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Last updateTue, 18 Sep 2018 1pm

Despite speculation about bold moves—in a far-left direction, even for this blue state—Gov. Gavin Newsom and legislative Democrats actually landed a budget Thursday that’s surgical about new taxing and spending while still keeping promises to help poor Californians and working families.

Under the $214.8 billion spending plan, the state inched closer to universal health coverage, expanding Medi-Cal to all low-income young adults regardless of immigration status. State lawmakers also charted a course to increase tax credits to the working poor and boost subsidies to middle-income Californians to buy health coverage. There were significant investments in early education and housing, while a portion of the surplus was diverted to pay down pension liabilities.

While Democrats began the year with a surplus of ideas for taxing Californians, only a few strategic levies survived the negotiation process, specifically a fine on individuals who don’t have health insurance under a state mandate. There’s even a little tax relief: Parents, for instance, will get a temporary tax exemption on diapers.

One hitch? The devil is in the details, some which have yet to be worked out. Though Democrats met their deadline for a balanced spending plan, most of the underlying policy to enact the budget wasn’t hashed out—and may not be for weeks. Call it a learning curve: This was the new governor’s first time negotiating with seasoned legislative leaders who know how to count votes. Look for more action in coming trailer bills.

Here’s what you need to know about California’s new budget—including maybe, just maybe, the first steps toward the establishment of a four-year college in the Coachella Valley.

Yes to Health Care for Undocumented Young Adults

The Legislature agreed to the governor’s plan to expand Medi-Cal, the state’s Medicaid program for low-income people, to young adults ages 19-25. It’s a step toward offering free health care to all undocumented adults since the state already makes Medi-Cal available to children regardless of immigration status.

The Senate had proposed going further by offering Medi-Cal to undocumented seniors 65 and older. However, none of the leaders backed offering health care to all low-income immigrants.

The state expects an estimated 90,000 young adults could gain coverage when the benefit begins next year. Already, 76,000 have registered for a limited version of Medi-Cal that covers emergency services and prenatal care available to low-income people regardless of immigration status. The price tag for this expansion? About $98 million a year.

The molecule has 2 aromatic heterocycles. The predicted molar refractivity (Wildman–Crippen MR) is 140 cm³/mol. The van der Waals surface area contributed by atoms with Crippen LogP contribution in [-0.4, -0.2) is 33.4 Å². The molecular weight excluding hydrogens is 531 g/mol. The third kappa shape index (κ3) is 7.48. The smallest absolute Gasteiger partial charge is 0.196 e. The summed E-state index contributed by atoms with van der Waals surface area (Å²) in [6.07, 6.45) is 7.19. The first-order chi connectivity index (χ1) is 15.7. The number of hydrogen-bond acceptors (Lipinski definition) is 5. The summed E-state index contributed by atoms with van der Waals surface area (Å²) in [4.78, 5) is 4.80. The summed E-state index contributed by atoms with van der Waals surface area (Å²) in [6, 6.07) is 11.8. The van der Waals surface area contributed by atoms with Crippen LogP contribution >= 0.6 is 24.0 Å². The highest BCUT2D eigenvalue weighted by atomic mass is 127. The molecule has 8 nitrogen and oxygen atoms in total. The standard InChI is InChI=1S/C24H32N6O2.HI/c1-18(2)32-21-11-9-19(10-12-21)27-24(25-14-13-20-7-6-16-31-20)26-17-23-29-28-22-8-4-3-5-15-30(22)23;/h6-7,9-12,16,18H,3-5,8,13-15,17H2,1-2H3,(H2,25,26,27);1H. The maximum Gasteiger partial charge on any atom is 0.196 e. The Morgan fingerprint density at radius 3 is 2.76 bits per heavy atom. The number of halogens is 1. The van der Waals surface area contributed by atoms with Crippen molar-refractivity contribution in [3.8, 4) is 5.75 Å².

It’s worth noting the state also affirmed its commitment to restoring optional Medi-Cal benefits. During the recession, coverage for audiology, optical, podiatry, speech therapy and incontinence creams had been taken away.

Obamacare Lives: A $695 State Mandate to Carry Health Coverage

Starting next year, California will join New Jersey, Vermont and the District of Columbia in requiring residents carry health coverage or face a $695 state penalty—a fine that will go up each year with inflation.

The state individual mandate aims to replace the federal one that Republicans repealed in their effort to dismantle the Affordable Care Act. The administration says California needs to act, because without a mandate, the number of Californians without coverage—10.4 percent in 2016—will go back up. Separately, a study conducted by the University of California estimated the uninsurance rate will rise to 12.9% by 2023, or 4.4 million people, without state action.

Money raised from the penalties, about $450 million over three years, will be used to give bigger subsidies to those who purchase private insurance through the state’s health coverage exchange, Covered California.

Newsom and lawmakers hope to expand assistance to 190,000 middle-income Californians making between $48,000 to $72,000 a year, according to Health Access California, a health advocacy group.

Fear of Recall = Not Many New Taxes

The budget includes a plan to impose a fee—that still needs to be voted on—of no more than 80 cents a month on each telephone line to help digitize the state’s 911 system, which is still analog. The next-generation system would improve call delivery, better location data and incoming text capability.

Other than that and the health-care mandate, lawmakers opted against most of the new taxes proposed early in the session. In fact, California parents and women will get a sales tax exemption on diapers and menstrual products (though only for two years).

Notably rejected, given the state’s current $21.5 billion surplus, was Newsom’s push for a 95-cent tax on most residential water bills to fund-clean-drinking water initiatives in the Central Valley. Instead, the Legislature worked out a deal to clean up toxic water by diverting money generated from big polluters under the state’s cap-and-trade program.

Some environmental groups questioned using clean air money to pay for drinking water, but supporters reasoned that water is being contaminated with arsenic and other toxic chemicals from the heavy use of fertilizers, so it makes sense to draw the $100 million for cleanup from the agriculture industry’s portion of the greenhouse gas fund.

One issue that won’t be resolved this week is whether California will conform its tax code to match federal changes made by Republicans in 2017. Newsom is relying on the projected $1.7 billion increase in net revenue from that to expand the state’s earned income tax credit, the centerpiece of his anti-poverty agenda.